Research conducted by the Center for Democracy and Technology suggests that these monitoring tools are “unduly intrusive” and have the potential to suppress creative speech if students feel reluctant to speak out and think behavior surveillance is the norm.
Since the May 24 shooting at Robb Elementary in Uvalde, there has been more focus on how to improve school safety.
In the months leading up to the shooting, Uvalde’s 18-year-old gunman posted pictures of his guns on his Instagram account. He also posted a cryptic note on Instagram on May 14: “10 more days.” Texas officials have said the gunman was in an Instagram group chat talking about purchasing his guns, prompting at least one person in the group to ask if he was going to be a school shooter.
“Ideally, we’d have been able to identify this guy as a suspect and address it before he even thought about attacking on the 24th,” Steven McCraw, director of the Texas Department of Public Safety, said at a May 27 press conference.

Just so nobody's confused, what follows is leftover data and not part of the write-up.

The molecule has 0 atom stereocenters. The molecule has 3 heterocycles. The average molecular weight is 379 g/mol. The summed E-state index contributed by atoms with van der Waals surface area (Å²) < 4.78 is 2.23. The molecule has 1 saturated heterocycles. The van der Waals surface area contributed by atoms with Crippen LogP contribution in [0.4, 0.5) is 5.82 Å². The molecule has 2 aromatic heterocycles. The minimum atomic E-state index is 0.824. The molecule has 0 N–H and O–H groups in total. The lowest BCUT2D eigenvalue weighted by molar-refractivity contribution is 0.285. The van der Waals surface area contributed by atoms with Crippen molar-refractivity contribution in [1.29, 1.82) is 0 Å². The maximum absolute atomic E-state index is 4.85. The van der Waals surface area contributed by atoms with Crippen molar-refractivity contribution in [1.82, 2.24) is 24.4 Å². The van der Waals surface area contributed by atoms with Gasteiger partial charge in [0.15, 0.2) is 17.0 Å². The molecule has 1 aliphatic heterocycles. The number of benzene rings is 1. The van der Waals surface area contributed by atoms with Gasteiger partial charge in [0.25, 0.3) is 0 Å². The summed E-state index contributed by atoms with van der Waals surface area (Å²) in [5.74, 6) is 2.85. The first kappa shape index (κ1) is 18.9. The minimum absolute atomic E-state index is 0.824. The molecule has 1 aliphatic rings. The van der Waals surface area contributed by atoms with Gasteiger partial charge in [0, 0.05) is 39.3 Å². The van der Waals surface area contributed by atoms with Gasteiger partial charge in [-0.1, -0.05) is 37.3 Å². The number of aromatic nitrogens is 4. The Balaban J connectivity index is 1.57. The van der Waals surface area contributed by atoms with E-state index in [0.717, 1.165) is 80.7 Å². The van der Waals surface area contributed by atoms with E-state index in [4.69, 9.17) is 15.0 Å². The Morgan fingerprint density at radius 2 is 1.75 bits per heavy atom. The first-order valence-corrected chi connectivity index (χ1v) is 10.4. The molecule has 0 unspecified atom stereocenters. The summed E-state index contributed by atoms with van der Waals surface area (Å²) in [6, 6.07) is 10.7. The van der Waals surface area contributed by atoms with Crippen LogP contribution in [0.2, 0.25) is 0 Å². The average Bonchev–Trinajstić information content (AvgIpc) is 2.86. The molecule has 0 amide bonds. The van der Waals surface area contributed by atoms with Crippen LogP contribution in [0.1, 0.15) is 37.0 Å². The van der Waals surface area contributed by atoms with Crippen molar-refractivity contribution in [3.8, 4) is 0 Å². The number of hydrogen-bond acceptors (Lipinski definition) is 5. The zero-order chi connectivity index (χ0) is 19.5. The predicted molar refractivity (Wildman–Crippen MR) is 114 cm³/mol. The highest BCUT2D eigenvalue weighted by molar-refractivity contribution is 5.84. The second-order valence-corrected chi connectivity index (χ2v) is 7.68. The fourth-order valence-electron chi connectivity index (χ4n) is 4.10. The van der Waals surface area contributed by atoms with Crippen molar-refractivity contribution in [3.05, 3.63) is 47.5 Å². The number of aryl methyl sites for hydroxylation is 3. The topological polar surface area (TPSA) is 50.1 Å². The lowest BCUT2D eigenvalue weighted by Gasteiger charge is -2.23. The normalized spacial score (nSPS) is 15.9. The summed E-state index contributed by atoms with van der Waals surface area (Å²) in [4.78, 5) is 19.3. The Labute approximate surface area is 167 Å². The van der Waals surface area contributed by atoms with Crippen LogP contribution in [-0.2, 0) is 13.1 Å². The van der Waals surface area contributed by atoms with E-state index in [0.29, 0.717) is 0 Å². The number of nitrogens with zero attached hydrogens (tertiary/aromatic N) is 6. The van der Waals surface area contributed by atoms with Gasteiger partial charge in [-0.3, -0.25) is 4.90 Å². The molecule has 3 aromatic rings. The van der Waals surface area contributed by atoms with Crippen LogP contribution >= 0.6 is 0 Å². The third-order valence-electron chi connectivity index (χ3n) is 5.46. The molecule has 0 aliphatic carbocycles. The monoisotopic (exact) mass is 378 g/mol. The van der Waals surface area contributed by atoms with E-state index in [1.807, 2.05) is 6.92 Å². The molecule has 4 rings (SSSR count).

The Uvalde Consolidated Independent School District had purchased a contract with Social Sentinel. The school district, as many others across Texas and the country, uses the software to “monitor all social media with a connection to Uvalde as a measure to identify any possible threats that might be made against students and or staff within the school district.”
But that didn’t stop the gunman.
That’s because Social Sentinel flags only public social media posts, said Jean-Paul Guilbault, the CEO of Navigate360, the company behind Social Sentinel. The Uvalde gunman was sending messages in private chats.
Gutierrez said that is one of the pitfalls of monitoring software. While it can provide alerts on any public threats or those tied to school-issued email accounts, there’s no way to peer into private chats inside social media platforms.
“We have to rely on just our students and staff being extra vigilant and reporting potential harm,” he said.
Seguin ISD spends about $21,000 a year on Gaggle. For the most part, schools use monitoring software as part of their safety plans. When a threat is detected, schools look for the best way to help students, either sending them to a school counselor or directing them to an outside expert.